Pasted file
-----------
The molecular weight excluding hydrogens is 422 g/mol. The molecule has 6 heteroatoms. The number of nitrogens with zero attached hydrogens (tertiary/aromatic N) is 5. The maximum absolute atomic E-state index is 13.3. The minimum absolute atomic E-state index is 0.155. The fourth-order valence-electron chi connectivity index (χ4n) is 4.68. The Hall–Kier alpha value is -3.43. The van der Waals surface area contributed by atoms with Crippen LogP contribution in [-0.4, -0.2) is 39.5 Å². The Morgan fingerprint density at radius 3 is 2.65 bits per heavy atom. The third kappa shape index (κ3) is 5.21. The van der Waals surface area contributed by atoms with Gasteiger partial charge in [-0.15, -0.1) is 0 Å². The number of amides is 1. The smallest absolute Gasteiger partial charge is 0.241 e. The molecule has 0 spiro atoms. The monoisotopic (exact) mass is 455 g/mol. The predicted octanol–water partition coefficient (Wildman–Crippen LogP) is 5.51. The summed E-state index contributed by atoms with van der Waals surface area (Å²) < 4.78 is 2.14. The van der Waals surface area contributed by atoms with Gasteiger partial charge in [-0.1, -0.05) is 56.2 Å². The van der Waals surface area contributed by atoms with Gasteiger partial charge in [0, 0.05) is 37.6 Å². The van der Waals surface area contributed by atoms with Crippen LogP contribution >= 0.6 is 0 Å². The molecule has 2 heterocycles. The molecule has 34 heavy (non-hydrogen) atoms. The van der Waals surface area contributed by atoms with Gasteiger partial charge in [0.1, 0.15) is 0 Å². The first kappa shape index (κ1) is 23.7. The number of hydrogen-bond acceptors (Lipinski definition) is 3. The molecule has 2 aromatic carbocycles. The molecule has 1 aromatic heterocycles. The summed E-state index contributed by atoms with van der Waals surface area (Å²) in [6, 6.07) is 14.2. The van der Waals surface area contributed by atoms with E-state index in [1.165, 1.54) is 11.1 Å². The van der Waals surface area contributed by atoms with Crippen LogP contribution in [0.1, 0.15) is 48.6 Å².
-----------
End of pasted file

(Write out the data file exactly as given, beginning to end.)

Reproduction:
The molecular weight excluding hydrogens is 422 g/mol. The molecule has 6 heteroatoms. The number of nitrogens with zero attached hydrogens (tertiary/aromatic N) is 5. The maximum absolute atomic E-state index is 13.3. The minimum absolute atomic E-state index is 0.155. The fourth-order valence-electron chi connectivity index (χ4n) is 4.68. The Hall–Kier alpha value is -3.43. The van der Waals surface area contributed by atoms with Crippen LogP contribution in [-0.4, -0.2) is 39.5 Å². The Morgan fingerprint density at radius 3 is 2.65 bits per heavy atom. The third kappa shape index (κ3) is 5.21. The van der Waals surface area contributed by atoms with Gasteiger partial charge in [-0.15, -0.1) is 0 Å². The number of amides is 1. The smallest absolute Gasteiger partial charge is 0.241 e. The molecule has 0 spiro atoms. The monoisotopic (exact) mass is 455 g/mol. The predicted octanol–water partition coefficient (Wildman–Crippen LogP) is 5.51. The summed E-state index contributed by atoms with van der Waals surface area (Å²) < 4.78 is 2.14. The van der Waals surface area contributed by atoms with Gasteiger partial charge in [-0.1, -0.05) is 56.2 Å². The van der Waals surface area contributed by atoms with Gasteiger partial charge in [0, 0.05) is 37.6 Å². The van der Waals surface area contributed by atoms with Crippen LogP contribution >= 0.6 is 0 Å². The molecule has 2 heterocycles. The molecule has 34 heavy (non-hydrogen) atoms. The van der Waals surface area contributed by atoms with Gasteiger partial charge in [0.1, 0.15) is 0 Å². The first kappa shape index (κ1) is 23.7. The number of hydrogen-bond acceptors (Lipinski definition) is 3. The molecule has 2 aromatic carbocycles. The molecule has 1 aromatic heterocycles. The summed E-state index contributed by atoms with van der Waals surface area (Å²) in [6, 6.07) is 14.2. The van der Waals surface area contributed by atoms with E-state index in [1.165, 1.54) is 11.1 Å². The van der Waals surface area contributed by atoms with Crippen LogP contribution in [0.1, 0.15) is 48.6 Å².